# How do I evaluate this series?

How do I evaluate this series:

\begin{equation} \sum_{n=2}^\infty \frac{\prod_{k=1}^{n-1} (2k-1) }{2^nn!} = \frac{1}{8} + \frac{1}{16} + \frac{5}{128} + \frac{7}{256} +\ldots \end{equation}

I wanted to use the Comparison test to show convergence, but I didn't know what to compare it to since my series has a product in the numerator...

I'm lost as to how to evaluate it.

• Do you want to prove convergence or evaluate the series? Or both? – ClassicStyle Jan 26 '16 at 3:57
• I would like to do both – xkcdFan1011011101111 Jan 26 '16 at 4:01

Here are hints to show that the series converges. (Actually computing the value will take more work.)

Hint1: The series is $\frac1{2\cdot4} + \frac{1\cdot3}{2\cdot4\cdot6} + \frac{1\cdot3\cdot5}{2\cdot4\cdot6\cdot8} + \frac{1\cdot3\cdot5\cdot7}{2\cdot4\cdot6\cdot8\cdot10} + \cdots$.

Hint2: One attempt is to cancel the $1$ with the $2$, the $3$ with the $4$, etc. to get $\frac1{2\cdot4} + \frac{1\cdot3}{2\cdot4\cdot6} + \frac{1\cdot3\cdot5}{2\cdot4\cdot6\cdot8} + \frac{1\cdot3\cdot5\cdot7}{2\cdot4\cdot6\cdot8\cdot10} + \cdots \le \frac14 + \frac16 + \frac18 + \frac1{10} +\cdots$. But the right hand side diverges, so this is no good, so you need to be more clever.

Hint3: $\frac{1\cdot3\cdot5\cdot7}{2\cdot4\cdot6\cdot8\cdot10} = \frac{(\sqrt1)^2\cdot(\sqrt3)^2\cdot(\sqrt5)^2\cdot(\sqrt7)^2}{2\cdot4\cdot6\cdot8\cdot10} = \sqrt1 \cdot \frac{\sqrt1\cdot\sqrt3}2 \cdot \frac{\sqrt3\cdot\sqrt5}4 \cdot \frac{\sqrt5\cdot\sqrt7}6 \cdot \frac{\sqrt7}{8\cdot10} \le \frac{\sqrt7}{8\cdot 10}$. So the entries grow on the order of $\frac{\sqrt n}{n^2}=\frac1{n^{1.5}}$, which converges by the $p$-series test.

To show convergence, first note that

$$\prod_{k=1}^n(2k-1)=(2n-3)!!=\frac{(2n-2)!}{2^{n-1}(n-1)!}\;,$$

so

$$\frac{(2n-3)!!}{2^nn!}=\frac{(2n-2)!}{2^{2n-1}n!(n-1)!}=\frac1{2^{2n-1}n}\binom{2n-2}{n-1}\;.\tag{1}$$

The ratio test doesn’t help here, but you can use the fact that the central binomial coefficient $\binom{2n}n$ is asymptotically $\frac{4^n}{\sqrt{\pi n}}$, meaning that

$$\lim_{n\to\infty}\frac{\binom{2n}n}{\frac{4^n}{\sqrt{\pi n}}}=1\;.$$

Thus, the righthand side of $(1)$ is asymptotically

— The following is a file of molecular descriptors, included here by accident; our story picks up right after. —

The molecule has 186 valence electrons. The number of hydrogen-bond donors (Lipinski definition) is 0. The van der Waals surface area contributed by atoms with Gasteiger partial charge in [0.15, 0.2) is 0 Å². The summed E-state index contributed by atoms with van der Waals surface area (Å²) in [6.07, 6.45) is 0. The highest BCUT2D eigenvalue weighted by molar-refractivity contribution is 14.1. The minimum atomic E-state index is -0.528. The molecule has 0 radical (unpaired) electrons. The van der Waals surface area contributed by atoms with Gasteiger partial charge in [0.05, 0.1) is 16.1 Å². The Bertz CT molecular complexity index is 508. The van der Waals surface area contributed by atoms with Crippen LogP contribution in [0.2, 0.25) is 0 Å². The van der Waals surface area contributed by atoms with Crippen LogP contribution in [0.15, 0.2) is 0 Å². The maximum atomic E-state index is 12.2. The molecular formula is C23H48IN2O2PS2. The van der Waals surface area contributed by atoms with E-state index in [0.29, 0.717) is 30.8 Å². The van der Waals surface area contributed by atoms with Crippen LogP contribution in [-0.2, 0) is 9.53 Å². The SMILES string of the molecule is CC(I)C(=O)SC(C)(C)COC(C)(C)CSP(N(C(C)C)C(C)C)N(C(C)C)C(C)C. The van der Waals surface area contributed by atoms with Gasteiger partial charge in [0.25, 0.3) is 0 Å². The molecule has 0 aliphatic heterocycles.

$$\frac2{4^nn}\cdot\frac{4^{n-1}}{\sqrt{\pi(n-1)}}=\frac1{2n\sqrt{\pi(n-1)}}\;,$$

which is on the order of $n^{-3/2}$.

Defining$$a_n=\frac{\prod_{k=1}^{n-1} (2k-1) }{2^nn!}$$ you can get rid of the numerator if you notice that $$\prod_{k=1}^{n-1} (2k-1)= \frac{2^{n-1} \Gamma \left(n-\frac{1}{2}\right)}{\sqrt{\pi }}$$ which makes $$a_n=\frac{\Gamma \left(n-\frac{1}{2}\right)}{2 \sqrt{\pi } n!}$$ which makes $$\frac{a_{n+1}}{a_n}=1-\frac{3}{2 (n+1)}$$ As Brian M. Scott answered, the ratio test doesn’t help much here.

But, for large values of $n$, we can use Stirling approximation and get $$a_n=\frac{\left(\frac{1}{n}\right)^{3/2}}{2 \sqrt{\pi }}+\frac{3 \left(\frac{1}{n}\right)^{5/2}}{16 \sqrt{\pi }}+\frac{25 \left(\frac{1}{n}\right)^{7/2}}{256 \sqrt{\pi }}+O\left(\frac{1}{n^4}\right)$$ Using the first terms $$\sum_{n=2}^\infty \frac{\left(\frac{1}{n}\right)^{3/2}}{2 \sqrt{\pi }}=\frac{\zeta \left(\frac{3}{2}\right)-1}{2 \sqrt{\pi }}\approx 0.454843$$ $$\sum_{n=2}^\infty\frac{3 \left(\frac{1}{n}\right)^{5/2}}{16 \sqrt{\pi }}=\frac{3 \left(\zeta \left(\frac{5}{2}\right)-1\right)}{16 \sqrt{\pi }}\approx 0.0361244$$ $$\sum_{n=2}^\infty \frac{25 \left(\frac{1}{n}\right)^{7/2}}{256 \sqrt{\pi }}=\frac{25 \left(\zeta \left(\frac{7}{2}\right)-1\right)}{256 \sqrt{\pi }}\approx 0.00698261$$

$$\sum_{k=1}^{n-1}(2k-1)=\dfrac{(n-1)}\cdot2(1+2n-3)=(n-1)^2=n(n-1)-n+1$$

Now $$\dfrac{\sum_{k=1}^{n-1}(2k-1)}{2^n n!}=\dfrac{n(n-1)-n+1}{2^n n!}=\dfrac14\cdot\dfrac{(1/2)^{n-2}}{(n-2)!}-\dfrac12\cdot\dfrac{(1/2)^{n-1}}{(n-1)!}+\dfrac{(1/2)^n}{n!}$$

Finally use $e^x=\sum_{r=0}^\infty\dfrac{x^r}{r!}$